If you have ever dreamed of going to Antarctica, I will tell you that it is even more majestic than you could imagine. It was everything I expected and more. Antarctica is honestly the most fabulous place on this planet. The wildlife, landscape and adventure will never be beat. Antarctica takes a hold of your heart and never lets go. The last true wilderness does not disappoint. 





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  • Writer's pictureDawnelle Salant

Our first excursion of our last day in Antarctica takes place on Deception Island at Whalers’ Bay. This is a completely different landscape than we have been seeing. Huge, rusted fuel storage tanks dominate the black sand beach, and although they are an eyesore, it makes for an interesting scene. They are the remains of a Norwegian whaling station. We are inside a caldera, a collapsed volcano, and the beach is littered with rocks and black sand. Several collapsed wooden shacks give the bay an eerie feel, and guides are posted along the beach to share the history of the site. There is an aircraft hanger, and they point out where the runways used to be. As we walk towards the viewpoint hike, we see evidence that we are in an active volcano. Steam is rolling across the flat land that borders the beach. It swirls around huge whalebones that are scattered on the land. It’s almost spooky. At the far end of the beach, a leopard seal lounges near the water. He yawns - a slow, exaggerated yawn, that allows us to to get a good look at his teeth. Four chinstrap penguins clamber out of the water in front of him and stand there squawking at each other. The seal pays them no attention and I walk into the water to get a better vantage point for photos. I have to stop and pinch myself - I am meters away from penguins and a leopard seal in an active volcano in Antarctica. It is hard to believe that I am one of the privileged few who gets to experience this.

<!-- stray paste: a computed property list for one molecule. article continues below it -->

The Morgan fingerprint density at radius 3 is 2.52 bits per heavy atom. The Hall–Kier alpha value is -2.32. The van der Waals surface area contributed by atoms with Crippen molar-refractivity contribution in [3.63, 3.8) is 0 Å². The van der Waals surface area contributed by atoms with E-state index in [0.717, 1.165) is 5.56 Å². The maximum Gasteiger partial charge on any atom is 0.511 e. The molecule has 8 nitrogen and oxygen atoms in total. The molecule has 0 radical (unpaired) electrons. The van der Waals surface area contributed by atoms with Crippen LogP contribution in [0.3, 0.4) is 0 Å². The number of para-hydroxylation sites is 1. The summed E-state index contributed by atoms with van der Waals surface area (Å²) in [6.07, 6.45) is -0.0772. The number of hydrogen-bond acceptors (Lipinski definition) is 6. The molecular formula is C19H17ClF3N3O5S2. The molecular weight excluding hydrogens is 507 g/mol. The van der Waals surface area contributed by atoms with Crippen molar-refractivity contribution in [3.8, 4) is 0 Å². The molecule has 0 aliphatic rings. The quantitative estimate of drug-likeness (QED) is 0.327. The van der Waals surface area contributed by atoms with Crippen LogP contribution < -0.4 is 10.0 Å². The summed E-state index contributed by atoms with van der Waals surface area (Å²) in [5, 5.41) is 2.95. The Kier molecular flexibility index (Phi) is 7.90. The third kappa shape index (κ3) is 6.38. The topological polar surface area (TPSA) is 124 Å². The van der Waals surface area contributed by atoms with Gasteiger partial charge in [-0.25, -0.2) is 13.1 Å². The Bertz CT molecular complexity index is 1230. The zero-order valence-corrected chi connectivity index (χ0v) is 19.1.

I do one last climb to the vantage point they call Neptune’s Mouth. Huge pillars of land drop straight down to the ocean below. I am so high above the water that it almost makes me dizzy. The view from up here is unbelievable - the dark beach stretches off into the distance and I can see the entire bay. It’s a different sight than we are used to, but an incredible view nonetheless. 





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Hi there! I'm Dawnelle - travel photographer, adventure seeker and digital nomad currently exploring  South America.